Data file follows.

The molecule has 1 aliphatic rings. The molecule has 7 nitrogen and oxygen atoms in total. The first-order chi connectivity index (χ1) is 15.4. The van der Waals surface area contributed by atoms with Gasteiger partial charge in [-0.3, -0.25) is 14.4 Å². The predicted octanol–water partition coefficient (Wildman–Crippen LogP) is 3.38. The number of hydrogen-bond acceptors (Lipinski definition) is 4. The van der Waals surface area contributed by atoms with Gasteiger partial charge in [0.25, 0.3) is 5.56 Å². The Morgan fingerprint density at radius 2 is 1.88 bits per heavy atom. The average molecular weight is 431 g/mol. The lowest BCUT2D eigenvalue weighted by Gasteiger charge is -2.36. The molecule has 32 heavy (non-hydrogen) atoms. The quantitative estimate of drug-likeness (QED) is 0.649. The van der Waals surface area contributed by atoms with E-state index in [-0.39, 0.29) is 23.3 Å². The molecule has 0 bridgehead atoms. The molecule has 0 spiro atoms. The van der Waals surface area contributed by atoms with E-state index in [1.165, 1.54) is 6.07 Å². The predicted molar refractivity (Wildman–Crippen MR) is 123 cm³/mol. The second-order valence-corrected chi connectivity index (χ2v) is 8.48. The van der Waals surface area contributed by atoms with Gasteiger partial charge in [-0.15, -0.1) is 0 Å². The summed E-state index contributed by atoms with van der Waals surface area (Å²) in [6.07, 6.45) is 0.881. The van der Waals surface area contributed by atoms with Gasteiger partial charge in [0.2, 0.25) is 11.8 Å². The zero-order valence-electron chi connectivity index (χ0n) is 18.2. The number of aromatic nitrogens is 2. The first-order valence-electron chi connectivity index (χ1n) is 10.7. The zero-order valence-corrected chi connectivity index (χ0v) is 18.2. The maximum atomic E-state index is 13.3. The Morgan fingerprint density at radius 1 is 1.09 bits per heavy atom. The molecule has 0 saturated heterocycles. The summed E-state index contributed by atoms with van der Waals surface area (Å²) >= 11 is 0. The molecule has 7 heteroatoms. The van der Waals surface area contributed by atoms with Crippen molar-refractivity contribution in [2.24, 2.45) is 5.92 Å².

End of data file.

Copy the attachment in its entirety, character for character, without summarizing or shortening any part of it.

The molecule has 1 aliphatic rings. The molecule has 7 nitrogen and oxygen atoms in total. The first-order chi connectivity index (χ1) is 15.4. The van der Waals surface area contributed by atoms with Gasteiger partial charge in [-0.3, -0.25) is 14.4 Å². The predicted octanol–water partition coefficient (Wildman–Crippen LogP) is 3.38. The number of hydrogen-bond acceptors (Lipinski definition) is 4. The van der Waals surface area contributed by atoms with Gasteiger partial charge in [0.25, 0.3) is 5.56 Å². The Morgan fingerprint density at radius 2 is 1.88 bits per heavy atom. The average molecular weight is 431 g/mol. The lowest BCUT2D eigenvalue weighted by Gasteiger charge is -2.36. The molecule has 32 heavy (non-hydrogen) atoms. The quantitative estimate of drug-likeness (QED) is 0.649. The van der Waals surface area contributed by atoms with E-state index in [-0.39, 0.29) is 23.3 Å². The molecule has 0 bridgehead atoms. The molecule has 0 spiro atoms. The van der Waals surface area contributed by atoms with E-state index in [1.165, 1.54) is 6.07 Å². The predicted molar refractivity (Wildman–Crippen MR) is 123 cm³/mol. The second-order valence-corrected chi connectivity index (χ2v) is 8.48. The van der Waals surface area contributed by atoms with Gasteiger partial charge in [-0.15, -0.1) is 0 Å². The summed E-state index contributed by atoms with van der Waals surface area (Å²) in [6.07, 6.45) is 0.881. The van der Waals surface area contributed by atoms with Gasteiger partial charge in [0.2, 0.25) is 11.8 Å². The zero-order valence-electron chi connectivity index (χ0n) is 18.2. The number of aromatic nitrogens is 2. The first-order valence-electron chi connectivity index (χ1n) is 10.7. The zero-order valence-corrected chi connectivity index (χ0v) is 18.2. The maximum atomic E-state index is 13.3. The Morgan fingerprint density at radius 1 is 1.09 bits per heavy atom. The molecule has 0 saturated heterocycles. The summed E-state index contributed by atoms with van der Waals surface area (Å²) >= 11 is 0. The molecule has 7 heteroatoms. The van der Waals surface area contributed by atoms with Crippen molar-refractivity contribution in [2.24, 2.45) is 5.92 Å².